1. The kiddie tax is a relatively new tax implemented in 1986. I would be happy to see it go away, as long as the government can actually detect people shifting money to their lower-taxed dependents. I’m not sure that is really the case, though.

    • All transaction thru financial institutions could be traceable. Back in the 80s, perhaps not so much, but today… definitely.

      I still think it’s ironic that inequality is the latest focus, but the punitive nature of the “Kiddie tax” definitely discourages young adults to invest their money.

  2. I think it should be abolished. If we are worried that rich parents are going to take advantage of their children’s lower tax rate then maybe we could have restricted accounts for children that only allow a certain amount of contribution per year (kind of like how we do with 401K accounts).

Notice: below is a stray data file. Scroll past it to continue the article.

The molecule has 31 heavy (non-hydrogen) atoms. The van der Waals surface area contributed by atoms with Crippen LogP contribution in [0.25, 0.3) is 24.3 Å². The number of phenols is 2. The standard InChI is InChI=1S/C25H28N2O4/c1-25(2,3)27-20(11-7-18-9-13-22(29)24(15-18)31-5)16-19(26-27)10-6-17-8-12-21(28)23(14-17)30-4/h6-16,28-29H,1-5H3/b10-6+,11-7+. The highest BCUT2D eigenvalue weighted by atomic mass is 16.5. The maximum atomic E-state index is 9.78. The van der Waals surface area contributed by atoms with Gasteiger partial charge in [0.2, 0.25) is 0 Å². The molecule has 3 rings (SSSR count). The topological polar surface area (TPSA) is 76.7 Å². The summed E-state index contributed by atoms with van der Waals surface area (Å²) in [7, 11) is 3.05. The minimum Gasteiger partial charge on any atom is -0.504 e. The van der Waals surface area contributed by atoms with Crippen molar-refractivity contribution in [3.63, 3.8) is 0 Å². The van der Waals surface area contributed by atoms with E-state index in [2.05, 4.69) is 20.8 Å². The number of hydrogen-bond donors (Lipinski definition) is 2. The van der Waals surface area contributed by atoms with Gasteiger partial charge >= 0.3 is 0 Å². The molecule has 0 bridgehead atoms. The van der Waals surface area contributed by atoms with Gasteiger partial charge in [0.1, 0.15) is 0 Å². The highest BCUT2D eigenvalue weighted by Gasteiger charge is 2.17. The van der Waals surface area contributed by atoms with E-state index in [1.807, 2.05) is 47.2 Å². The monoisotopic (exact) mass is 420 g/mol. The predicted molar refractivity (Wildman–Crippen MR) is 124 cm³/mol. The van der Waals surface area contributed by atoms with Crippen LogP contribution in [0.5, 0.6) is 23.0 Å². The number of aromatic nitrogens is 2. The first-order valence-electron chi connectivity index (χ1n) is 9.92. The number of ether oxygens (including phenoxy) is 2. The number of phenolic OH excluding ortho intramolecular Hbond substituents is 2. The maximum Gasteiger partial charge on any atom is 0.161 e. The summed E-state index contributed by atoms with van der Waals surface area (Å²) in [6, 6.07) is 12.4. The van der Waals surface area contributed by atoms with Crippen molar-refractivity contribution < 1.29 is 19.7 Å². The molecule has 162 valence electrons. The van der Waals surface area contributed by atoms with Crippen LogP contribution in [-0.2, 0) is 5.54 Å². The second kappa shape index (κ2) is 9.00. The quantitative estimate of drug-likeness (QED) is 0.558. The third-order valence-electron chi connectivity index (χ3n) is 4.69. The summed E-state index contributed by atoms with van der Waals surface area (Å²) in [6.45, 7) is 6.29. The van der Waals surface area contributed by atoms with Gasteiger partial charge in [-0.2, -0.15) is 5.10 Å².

• Hmmm, pretty cool idea Levi. 🙂

      I wish the gov. would think about it some more and come up with a better solution.

      The “real” rich can put thousands of dollars in their kids accounts and let it grow. The “real” rich don’t need the money and their kids get wealthy in the process.

      If a kid work hard via a paper route or whatever and try to save (perhaps money for college, or a car), they get a bad deal in that they have to pay their parent’s tax rate when the have over $2,000 in unearned (aka invested) income. It’s kind of like hitting someone when they are on the ground in my opinion.

  3. If the kids put it in an IRA, wouldn’t that make it a moot point?

    Also, to have $2000 in investment income seems like they would have had to stash away quite a bit. I can’t imagine there would be too many dependent kids putting away that much. You would need 20K with a 10% return to make that threshold. Am I missing something?